Funny old world: The week's offbeat news

Musa Hasahya pack away notebooks containing details about his family history including all names of his 102 children and their dates of birth while sitting outside their family home in Butaleja district in Eastern Uganda, on January 17, 2023. PHOTO / AFP

What you need to know:

  • Musa Hasahya Kasera is still in rude good health, but he is drawing the line after fathering 102 children.

From a bear on Mars to males going forth to multiply... Your weekly roundup of offbeat stories from around the world.

  Japan reels from 'sushi terror' 
Japan is being shaken by a wave of "sushi terrorism" with teenagers posting videos of themselves fingering food as it passes on restaurant conveyor belts and licking the tops of shared soy sauce bottles.

In a country obsessed with hygiene, pranksters running their tongues along the rims of cups and putting them back on shelves has caused a wave of revulsion. "I can't go to conveyor belt sushi restaurants anymore," one sickened customer wrote on Twitter.

But with so many people put off eating out, photographer Tetsuya Haneda told AFP that at least "I won't need to make a reservation anymore to go and eat, even on the weekend."

 Dying for love 
Male northern quolls have only one thing on their minds -- and it will be the death of them.

The pointy-nosed Australian marsupials may look unbearably cute, but the lusty little fellows are so driven to reproduce that they die exhausted after a single, frenetic breeding season.

When the urge hits them, the cat-sized critters "forgo the basic instincts for survival to mate with as many females as possible" before expiring, said researchers at Queensland's University of the Sunshine Coast.

No wonder they are endangered.

 Father of 102 
Musa Hasahya Kasera is still in rude good health, but he is drawing the line after fathering 102 children.

"I have learnt from my irresponsible act of producing so many children that I can't look after," Hasahya -- who has 578 grandchildren -- told AFP.

Two of the Ugandan villager's 12 wives have left him because he cannot afford to feed his enormous family.

Hasahya admitted that can't "recall the names" of all his children -- "it's the mothers who help me to identify them" -- and that he even has trouble remembering some of his wives.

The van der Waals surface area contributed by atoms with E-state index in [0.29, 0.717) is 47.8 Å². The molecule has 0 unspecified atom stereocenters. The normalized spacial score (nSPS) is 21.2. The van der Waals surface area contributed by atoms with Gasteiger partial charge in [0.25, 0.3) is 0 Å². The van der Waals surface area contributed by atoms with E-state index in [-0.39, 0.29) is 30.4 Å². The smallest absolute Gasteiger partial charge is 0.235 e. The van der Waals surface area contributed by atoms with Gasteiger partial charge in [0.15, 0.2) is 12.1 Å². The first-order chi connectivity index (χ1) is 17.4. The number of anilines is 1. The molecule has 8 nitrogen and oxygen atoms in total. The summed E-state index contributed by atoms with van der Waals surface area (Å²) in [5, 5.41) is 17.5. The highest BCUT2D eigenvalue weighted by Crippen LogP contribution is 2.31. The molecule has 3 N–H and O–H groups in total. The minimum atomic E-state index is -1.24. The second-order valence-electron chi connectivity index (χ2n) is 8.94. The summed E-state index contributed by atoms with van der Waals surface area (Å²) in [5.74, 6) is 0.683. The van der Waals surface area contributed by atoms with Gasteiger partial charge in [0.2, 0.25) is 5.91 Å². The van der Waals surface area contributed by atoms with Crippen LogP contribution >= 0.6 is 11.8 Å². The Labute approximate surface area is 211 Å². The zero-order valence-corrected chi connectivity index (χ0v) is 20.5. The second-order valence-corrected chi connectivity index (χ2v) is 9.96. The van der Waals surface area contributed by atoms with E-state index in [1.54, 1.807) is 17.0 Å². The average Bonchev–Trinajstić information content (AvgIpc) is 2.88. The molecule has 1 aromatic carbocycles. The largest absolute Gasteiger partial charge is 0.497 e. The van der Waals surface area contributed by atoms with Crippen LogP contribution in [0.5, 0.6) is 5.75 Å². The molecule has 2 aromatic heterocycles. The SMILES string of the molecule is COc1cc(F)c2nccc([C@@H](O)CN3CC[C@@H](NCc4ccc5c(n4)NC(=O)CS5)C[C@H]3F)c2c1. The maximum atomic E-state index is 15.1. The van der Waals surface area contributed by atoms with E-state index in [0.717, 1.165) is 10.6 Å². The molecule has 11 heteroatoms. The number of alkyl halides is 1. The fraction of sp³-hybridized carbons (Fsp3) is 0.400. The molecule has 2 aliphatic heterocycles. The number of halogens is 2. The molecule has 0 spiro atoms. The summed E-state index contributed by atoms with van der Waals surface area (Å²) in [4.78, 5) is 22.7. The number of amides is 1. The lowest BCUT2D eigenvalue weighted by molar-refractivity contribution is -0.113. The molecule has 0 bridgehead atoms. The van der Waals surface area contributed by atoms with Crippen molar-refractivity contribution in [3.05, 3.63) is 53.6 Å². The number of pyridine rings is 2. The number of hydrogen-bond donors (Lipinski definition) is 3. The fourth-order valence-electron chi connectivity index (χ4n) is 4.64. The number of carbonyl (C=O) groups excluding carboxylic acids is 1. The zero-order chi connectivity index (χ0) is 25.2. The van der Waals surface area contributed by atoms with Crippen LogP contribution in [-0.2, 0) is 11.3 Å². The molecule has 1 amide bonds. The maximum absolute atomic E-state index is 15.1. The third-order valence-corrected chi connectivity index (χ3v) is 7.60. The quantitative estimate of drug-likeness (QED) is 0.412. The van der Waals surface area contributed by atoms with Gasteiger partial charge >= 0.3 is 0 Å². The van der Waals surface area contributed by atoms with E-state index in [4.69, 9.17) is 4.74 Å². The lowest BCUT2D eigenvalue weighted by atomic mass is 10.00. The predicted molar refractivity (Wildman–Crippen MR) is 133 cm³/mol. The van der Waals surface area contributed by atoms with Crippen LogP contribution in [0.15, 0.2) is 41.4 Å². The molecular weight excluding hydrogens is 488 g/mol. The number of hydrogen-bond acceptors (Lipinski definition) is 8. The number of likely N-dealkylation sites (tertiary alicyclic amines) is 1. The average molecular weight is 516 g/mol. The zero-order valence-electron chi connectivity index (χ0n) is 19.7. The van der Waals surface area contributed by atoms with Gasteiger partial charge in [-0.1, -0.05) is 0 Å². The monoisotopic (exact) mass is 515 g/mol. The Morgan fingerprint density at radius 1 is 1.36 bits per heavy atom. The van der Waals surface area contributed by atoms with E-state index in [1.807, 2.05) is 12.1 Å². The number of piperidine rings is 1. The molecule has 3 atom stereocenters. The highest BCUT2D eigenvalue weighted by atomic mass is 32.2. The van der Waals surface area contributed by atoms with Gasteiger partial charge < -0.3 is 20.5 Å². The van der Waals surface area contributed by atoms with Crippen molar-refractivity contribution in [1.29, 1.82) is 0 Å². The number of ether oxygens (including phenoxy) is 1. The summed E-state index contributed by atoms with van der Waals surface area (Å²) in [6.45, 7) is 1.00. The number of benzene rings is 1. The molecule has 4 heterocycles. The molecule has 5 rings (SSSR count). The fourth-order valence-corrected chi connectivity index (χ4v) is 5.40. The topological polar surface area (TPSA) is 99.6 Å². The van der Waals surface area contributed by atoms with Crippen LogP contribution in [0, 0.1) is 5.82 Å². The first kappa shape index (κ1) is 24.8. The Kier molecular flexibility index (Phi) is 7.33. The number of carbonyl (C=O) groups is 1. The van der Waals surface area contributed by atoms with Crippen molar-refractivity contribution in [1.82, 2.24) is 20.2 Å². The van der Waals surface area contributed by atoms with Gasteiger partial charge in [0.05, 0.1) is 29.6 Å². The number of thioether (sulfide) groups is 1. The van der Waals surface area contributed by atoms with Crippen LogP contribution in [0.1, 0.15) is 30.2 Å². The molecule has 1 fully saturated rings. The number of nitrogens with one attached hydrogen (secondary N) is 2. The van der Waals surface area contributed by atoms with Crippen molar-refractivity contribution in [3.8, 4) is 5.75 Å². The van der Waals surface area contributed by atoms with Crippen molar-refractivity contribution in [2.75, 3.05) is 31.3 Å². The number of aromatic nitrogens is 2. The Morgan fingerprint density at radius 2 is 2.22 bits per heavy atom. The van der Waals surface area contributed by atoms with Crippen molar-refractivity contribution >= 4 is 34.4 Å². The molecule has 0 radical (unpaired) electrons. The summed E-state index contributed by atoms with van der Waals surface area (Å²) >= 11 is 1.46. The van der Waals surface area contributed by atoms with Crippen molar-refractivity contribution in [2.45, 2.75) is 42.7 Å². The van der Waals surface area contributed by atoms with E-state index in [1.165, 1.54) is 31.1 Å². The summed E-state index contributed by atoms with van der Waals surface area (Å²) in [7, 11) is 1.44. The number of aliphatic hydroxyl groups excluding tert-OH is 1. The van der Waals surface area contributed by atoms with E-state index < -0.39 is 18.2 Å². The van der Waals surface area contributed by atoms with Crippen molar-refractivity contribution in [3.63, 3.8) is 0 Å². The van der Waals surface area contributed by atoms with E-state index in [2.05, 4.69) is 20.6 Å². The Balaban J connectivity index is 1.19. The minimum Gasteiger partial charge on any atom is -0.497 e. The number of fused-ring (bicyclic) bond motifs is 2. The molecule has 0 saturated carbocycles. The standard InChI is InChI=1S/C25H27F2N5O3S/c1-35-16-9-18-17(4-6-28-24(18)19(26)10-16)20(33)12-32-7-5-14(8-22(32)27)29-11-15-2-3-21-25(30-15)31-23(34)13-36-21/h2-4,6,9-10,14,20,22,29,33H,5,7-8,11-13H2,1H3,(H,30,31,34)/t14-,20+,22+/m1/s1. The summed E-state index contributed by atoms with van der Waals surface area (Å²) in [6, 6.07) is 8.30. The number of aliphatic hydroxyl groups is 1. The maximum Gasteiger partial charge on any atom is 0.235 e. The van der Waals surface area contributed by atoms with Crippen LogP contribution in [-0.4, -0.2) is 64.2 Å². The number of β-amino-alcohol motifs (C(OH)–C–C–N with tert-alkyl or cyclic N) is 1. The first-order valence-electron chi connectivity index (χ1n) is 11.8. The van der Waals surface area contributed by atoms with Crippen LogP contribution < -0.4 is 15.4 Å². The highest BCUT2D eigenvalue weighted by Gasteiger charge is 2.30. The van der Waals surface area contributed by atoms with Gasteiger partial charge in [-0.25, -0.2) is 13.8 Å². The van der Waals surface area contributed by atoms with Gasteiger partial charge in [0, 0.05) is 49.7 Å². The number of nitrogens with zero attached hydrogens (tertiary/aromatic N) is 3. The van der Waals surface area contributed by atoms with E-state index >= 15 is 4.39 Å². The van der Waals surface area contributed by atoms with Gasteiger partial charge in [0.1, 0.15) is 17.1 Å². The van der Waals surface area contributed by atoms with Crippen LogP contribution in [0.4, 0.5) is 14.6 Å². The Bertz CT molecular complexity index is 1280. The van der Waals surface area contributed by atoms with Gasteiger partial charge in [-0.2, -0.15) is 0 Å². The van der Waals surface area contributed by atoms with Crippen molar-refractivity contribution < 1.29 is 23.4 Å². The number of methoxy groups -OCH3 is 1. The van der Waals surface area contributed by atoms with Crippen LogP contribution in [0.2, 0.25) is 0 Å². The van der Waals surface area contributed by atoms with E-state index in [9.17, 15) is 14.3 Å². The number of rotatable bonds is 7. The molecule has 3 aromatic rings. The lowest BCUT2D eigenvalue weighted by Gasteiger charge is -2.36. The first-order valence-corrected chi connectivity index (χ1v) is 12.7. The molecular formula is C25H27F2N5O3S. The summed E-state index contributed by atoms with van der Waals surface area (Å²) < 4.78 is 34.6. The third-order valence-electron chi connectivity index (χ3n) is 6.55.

His third wife Zabina said if she had known he had other wives, she would never have married him. "Even when I came and resigned myself to my fate... he brought the fourth, the fifth until he reached 12," she added.

"They all love me," Hasahya, 68, insisted.

 Ted talk 
Once there was the Man on the Moon. Now there's a bear on Mars. 

The beaming face of a cute-looking teddy bear has been looking down on us from the Red Planet all this time without us knowing until the Mars Reconnaissance Orbiter passed over last month.

Scientists at the University of Arizona believe the bear's origins are probably volcanic rather than a piece of intergalactic graffiti left by passing aliens.

Researchers have previously spotted something that looked like the Starfleet logo from "Star Trek" on Mars' surface.

But after 10 years of looking, so far there is no sign of little green men.

 Dead Fred casts Groundhog shadow 
In an ominous augury for the climate, the Canadian groundhog who predicts the coming of spring was found dead hours before he was due to pronounce.

Fred la Marmotte showed "no signs of life" when organisers of the annual "Groundhog Day" jamboree in Quebec's Val-d'Espoir (Valley of Hope in English) tried to wake him from his hibernation.

If Fred had seen his shadow and scurried back inside his burrow, it would have been a portent of chilly weather to come. 

Further south in Pennsylvania, another famous furry weather forecaster, Punxsutawney Phil, predicted six more weeks of the cold. 


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